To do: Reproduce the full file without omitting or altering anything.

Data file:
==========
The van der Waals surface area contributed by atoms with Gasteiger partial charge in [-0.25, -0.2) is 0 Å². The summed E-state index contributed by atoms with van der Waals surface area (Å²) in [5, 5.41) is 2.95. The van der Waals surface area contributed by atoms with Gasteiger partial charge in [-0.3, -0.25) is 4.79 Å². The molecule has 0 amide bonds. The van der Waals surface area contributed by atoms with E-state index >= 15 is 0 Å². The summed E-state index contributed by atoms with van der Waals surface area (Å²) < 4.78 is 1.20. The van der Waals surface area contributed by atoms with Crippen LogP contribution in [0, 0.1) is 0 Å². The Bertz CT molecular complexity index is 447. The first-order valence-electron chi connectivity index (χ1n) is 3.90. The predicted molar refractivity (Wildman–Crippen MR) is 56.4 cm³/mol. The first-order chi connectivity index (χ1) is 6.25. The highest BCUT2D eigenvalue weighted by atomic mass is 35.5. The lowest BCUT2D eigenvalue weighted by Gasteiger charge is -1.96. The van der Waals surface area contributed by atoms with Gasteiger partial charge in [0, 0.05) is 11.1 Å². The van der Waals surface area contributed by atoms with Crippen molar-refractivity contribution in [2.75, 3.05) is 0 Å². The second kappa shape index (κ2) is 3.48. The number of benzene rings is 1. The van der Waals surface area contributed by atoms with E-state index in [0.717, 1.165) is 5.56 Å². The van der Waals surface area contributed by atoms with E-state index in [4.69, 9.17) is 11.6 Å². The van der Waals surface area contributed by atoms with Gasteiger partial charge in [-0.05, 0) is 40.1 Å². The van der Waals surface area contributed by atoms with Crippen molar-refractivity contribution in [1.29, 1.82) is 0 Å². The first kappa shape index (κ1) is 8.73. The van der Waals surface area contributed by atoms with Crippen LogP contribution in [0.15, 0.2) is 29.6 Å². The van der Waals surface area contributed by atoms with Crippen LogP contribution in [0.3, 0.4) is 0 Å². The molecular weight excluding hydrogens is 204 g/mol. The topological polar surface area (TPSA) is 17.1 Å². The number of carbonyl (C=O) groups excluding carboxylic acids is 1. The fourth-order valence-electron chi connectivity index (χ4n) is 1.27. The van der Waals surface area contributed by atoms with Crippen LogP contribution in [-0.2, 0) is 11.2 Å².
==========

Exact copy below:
The van der Waals surface area contributed by atoms with Gasteiger partial charge in [-0.25, -0.2) is 0 Å². The summed E-state index contributed by atoms with van der Waals surface area (Å²) in [5, 5.41) is 2.95. The van der Waals surface area contributed by atoms with Gasteiger partial charge in [-0.3, -0.25) is 4.79 Å². The molecule has 0 amide bonds. The van der Waals surface area contributed by atoms with E-state index >= 15 is 0 Å². The summed E-state index contributed by atoms with van der Waals surface area (Å²) < 4.78 is 1.20. The van der Waals surface area contributed by atoms with Crippen LogP contribution in [0, 0.1) is 0 Å². The Bertz CT molecular complexity index is 447. The first-order valence-electron chi connectivity index (χ1n) is 3.90. The predicted molar refractivity (Wildman–Crippen MR) is 56.4 cm³/mol. The first-order chi connectivity index (χ1) is 6.25. The highest BCUT2D eigenvalue weighted by atomic mass is 35.5. The lowest BCUT2D eigenvalue weighted by Gasteiger charge is -1.96. The van der Waals surface area contributed by atoms with Gasteiger partial charge in [0, 0.05) is 11.1 Å². The van der Waals surface area contributed by atoms with Crippen molar-refractivity contribution in [2.75, 3.05) is 0 Å². The second kappa shape index (κ2) is 3.48. The number of benzene rings is 1. The van der Waals surface area contributed by atoms with E-state index in [0.717, 1.165) is 5.56 Å². The van der Waals surface area contributed by atoms with E-state index in [4.69, 9.17) is 11.6 Å². The van der Waals surface area contributed by atoms with Gasteiger partial charge in [-0.05, 0) is 40.1 Å². The van der Waals surface area contributed by atoms with Crippen molar-refractivity contribution in [1.29, 1.82) is 0 Å². The first kappa shape index (κ1) is 8.73. The van der Waals surface area contributed by atoms with Crippen LogP contribution in [0.15, 0.2) is 29.6 Å². The van der Waals surface area contributed by atoms with Crippen LogP contribution in [0.3, 0.4) is 0 Å². The molecular weight excluding hydrogens is 204 g/mol. The topological polar surface area (TPSA) is 17.1 Å². The number of carbonyl (C=O) groups excluding carboxylic acids is 1. The fourth-order valence-electron chi connectivity index (χ4n) is 1.27. The van der Waals surface area contributed by atoms with Crippen LogP contribution in [-0.2, 0) is 11.2 Å².